Toyota North America
Toyota Hino Hydrogen Truck

Toyota USA and Hino Trucks Developing Hydrogen Truck Together

Oct. 6, 2020
Toyota already sells the Mirai, a midsize, hydrogen-powered consumer vehicle, in California and Japan.

Toyota Motor North America announced October 5 that it and Hino USA had agreed to collaborate on building a new, hydrogen fuel cell-powered truck, edging in on an increasingly crowded market.

According to Toyota North America, a demonstration vehicle should be ready by early 2021. The Class 8 truck will be built on the Hino XL series chassis using Toyota fuel cell technology.

"A fuel cell powered version of the Hino XL Series is a win-win for both customers and the community. It will be quiet, smooth and powerful while emitting nothing but water," said Tak Yokoo, senior executive engineer of Toyota research and development. "Toyota's twenty plus years of fuel cell technology combined with Hino's heavy-duty truck experience will create an innovative and capable product."

Glenn Ellis, Hino’s VP of customer experience, said his company “shares a common focus with Toyota when it comes to durability, reliability, and innovation.”

Toyota currently sells the Mirai, a midsized consumer vehicle powered by hydrogen fuel cells, in California and Japan, but automakers are increasingly investing in hydrogen fuel cell technology as an adaptation well-suited to powering freight trucks. Vehicles that run on hydrogen fuel cells are just as carbon-free as fully battery-powered cars, but hydrogen is significantly lighter than batteries. While much of the research currently surrounding automotive batteries is focused on making them lighter, several companies, including Nikola Corp. and now Toyota North America, have elected to develop hydrogen as a power source for long-haul vehicles.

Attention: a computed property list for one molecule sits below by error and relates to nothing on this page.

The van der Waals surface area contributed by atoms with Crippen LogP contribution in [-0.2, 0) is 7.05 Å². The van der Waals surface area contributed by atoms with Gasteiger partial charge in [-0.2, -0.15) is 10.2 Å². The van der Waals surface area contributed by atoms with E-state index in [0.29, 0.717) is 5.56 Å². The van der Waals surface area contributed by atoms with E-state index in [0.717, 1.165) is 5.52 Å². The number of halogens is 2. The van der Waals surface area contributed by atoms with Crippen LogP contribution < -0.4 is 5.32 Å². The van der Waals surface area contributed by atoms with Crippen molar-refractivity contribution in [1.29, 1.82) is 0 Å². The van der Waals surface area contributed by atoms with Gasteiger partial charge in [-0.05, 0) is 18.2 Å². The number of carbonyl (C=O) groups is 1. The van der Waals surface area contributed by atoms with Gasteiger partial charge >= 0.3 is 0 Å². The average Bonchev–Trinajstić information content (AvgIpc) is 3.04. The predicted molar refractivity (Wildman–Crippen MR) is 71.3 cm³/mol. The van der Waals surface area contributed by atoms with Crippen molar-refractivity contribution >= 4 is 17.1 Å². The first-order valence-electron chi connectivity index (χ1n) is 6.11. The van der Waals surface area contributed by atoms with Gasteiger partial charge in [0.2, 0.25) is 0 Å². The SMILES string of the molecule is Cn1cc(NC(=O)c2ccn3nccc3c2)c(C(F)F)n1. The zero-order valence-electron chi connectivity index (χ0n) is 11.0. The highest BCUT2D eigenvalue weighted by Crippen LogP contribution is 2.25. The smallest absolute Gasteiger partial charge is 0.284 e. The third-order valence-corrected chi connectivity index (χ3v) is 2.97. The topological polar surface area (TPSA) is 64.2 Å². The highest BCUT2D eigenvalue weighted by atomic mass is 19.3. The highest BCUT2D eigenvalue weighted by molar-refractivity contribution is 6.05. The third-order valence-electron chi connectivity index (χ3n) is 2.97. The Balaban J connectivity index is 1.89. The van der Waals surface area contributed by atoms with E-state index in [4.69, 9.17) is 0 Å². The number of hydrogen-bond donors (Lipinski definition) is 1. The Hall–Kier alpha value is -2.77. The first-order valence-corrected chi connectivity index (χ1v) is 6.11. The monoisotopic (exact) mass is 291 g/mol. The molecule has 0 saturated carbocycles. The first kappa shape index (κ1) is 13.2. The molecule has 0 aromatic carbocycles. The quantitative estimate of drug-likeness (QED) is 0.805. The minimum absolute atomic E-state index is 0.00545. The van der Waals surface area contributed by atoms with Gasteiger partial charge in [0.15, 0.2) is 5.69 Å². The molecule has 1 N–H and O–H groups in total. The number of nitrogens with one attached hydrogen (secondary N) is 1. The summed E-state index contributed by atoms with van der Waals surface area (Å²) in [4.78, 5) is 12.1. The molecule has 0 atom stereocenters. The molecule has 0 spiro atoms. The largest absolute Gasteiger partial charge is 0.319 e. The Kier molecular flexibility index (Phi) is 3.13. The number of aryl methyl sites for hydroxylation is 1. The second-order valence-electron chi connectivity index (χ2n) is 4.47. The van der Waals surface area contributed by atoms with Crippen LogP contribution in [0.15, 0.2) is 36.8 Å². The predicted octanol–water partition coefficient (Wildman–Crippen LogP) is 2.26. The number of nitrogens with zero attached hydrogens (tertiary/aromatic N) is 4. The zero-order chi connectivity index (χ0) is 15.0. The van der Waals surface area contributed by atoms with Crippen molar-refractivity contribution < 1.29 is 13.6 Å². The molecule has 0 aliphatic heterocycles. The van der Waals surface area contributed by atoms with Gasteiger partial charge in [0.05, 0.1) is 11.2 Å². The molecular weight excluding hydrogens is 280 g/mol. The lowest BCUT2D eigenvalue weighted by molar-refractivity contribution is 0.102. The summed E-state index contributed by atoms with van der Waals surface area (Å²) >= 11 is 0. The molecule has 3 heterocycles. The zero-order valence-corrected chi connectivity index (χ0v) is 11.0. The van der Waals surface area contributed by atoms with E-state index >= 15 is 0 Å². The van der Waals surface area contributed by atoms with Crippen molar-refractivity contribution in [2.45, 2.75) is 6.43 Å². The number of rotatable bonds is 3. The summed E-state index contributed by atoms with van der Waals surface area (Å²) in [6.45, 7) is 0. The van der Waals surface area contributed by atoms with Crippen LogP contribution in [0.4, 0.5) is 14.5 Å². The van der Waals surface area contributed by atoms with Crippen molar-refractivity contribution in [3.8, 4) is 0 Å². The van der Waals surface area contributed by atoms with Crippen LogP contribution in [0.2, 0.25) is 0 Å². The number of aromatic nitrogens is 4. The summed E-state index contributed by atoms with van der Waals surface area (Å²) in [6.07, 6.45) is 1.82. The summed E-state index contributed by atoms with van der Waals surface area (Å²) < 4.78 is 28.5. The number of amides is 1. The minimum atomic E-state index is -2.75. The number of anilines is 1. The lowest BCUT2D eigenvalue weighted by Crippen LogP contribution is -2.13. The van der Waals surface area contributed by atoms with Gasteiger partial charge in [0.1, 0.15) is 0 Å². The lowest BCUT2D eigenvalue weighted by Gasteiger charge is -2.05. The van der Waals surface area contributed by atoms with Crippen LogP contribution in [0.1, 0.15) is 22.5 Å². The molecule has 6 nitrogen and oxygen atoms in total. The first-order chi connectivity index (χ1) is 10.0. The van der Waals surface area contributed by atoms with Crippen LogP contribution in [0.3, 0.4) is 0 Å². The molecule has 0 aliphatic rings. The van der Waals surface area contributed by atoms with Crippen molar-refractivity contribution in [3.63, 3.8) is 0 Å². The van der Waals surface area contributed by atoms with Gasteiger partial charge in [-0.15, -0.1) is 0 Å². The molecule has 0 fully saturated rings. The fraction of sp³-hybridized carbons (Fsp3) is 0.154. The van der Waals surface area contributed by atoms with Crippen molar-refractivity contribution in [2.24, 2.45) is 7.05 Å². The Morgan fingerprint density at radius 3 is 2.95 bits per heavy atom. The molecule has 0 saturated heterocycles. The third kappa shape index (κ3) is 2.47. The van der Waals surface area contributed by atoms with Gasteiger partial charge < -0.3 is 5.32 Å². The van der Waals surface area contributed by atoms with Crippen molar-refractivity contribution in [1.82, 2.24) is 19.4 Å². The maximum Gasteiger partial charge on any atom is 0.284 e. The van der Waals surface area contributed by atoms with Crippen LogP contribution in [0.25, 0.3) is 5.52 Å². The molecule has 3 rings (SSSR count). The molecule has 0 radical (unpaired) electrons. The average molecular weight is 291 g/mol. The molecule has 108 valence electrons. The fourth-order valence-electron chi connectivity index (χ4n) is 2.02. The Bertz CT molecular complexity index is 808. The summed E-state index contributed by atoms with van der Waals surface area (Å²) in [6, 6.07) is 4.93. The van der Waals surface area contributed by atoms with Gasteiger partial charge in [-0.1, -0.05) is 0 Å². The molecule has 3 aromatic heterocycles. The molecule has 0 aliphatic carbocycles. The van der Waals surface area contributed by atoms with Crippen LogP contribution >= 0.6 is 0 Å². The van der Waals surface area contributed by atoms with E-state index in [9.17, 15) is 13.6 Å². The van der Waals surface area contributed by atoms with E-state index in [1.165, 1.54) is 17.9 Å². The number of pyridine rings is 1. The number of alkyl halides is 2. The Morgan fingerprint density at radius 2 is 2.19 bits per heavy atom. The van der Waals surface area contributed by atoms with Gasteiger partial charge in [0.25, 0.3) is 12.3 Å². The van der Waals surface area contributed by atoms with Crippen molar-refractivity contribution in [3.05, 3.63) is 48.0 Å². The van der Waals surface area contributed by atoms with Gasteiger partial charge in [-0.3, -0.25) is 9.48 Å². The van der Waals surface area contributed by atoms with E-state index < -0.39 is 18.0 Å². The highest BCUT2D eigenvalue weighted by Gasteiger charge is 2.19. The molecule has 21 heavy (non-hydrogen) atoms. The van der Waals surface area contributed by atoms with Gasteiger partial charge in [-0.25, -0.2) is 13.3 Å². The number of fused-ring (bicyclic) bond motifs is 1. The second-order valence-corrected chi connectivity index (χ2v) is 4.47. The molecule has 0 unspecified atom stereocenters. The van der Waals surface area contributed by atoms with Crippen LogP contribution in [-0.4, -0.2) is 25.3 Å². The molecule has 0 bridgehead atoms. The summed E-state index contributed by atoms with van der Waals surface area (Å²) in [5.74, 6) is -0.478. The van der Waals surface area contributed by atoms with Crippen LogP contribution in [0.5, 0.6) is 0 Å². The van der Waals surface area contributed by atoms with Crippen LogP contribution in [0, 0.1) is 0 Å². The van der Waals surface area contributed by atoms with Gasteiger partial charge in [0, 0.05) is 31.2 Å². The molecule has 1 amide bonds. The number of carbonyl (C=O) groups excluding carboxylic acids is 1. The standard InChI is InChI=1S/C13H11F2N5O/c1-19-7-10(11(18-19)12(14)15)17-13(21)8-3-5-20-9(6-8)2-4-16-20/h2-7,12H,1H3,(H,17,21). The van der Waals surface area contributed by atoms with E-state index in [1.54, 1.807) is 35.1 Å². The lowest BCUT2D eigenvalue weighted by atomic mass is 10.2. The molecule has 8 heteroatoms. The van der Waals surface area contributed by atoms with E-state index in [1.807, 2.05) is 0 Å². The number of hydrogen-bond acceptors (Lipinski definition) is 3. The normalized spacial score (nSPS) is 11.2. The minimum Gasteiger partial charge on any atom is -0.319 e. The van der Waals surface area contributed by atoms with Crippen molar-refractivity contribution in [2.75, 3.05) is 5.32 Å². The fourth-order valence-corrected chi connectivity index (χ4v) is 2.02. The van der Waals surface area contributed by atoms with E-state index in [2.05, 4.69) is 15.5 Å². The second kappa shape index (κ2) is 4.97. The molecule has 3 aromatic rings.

But the technology also has its critics. Elon Musk, CEO of Tesla Motors, has a long history of criticizing hydrogen fuel cells as inefficient and impractical compared to batteries. Nikola Corp., a hydrogen fuel-cell startup apparently named specifically in order to spite Musk (both names refer to the same inventor, Nikola Tesla), has recently come under intense scrutiny after a short seller accused the company of fraudulently overselling its capabilities.

Trevor Milton, the founder and CEO of Nikola, stepped down shortly thereafter. But that has yet to stop companies such as Toyota, Hyundai, Cummins, Daimler, and GM from investing in hydrogen vehicle technology.  

Popular Sponsored Recommendations

Voice your opinion!

To join the conversation, and become an exclusive member of IndustryWeek, create an account today!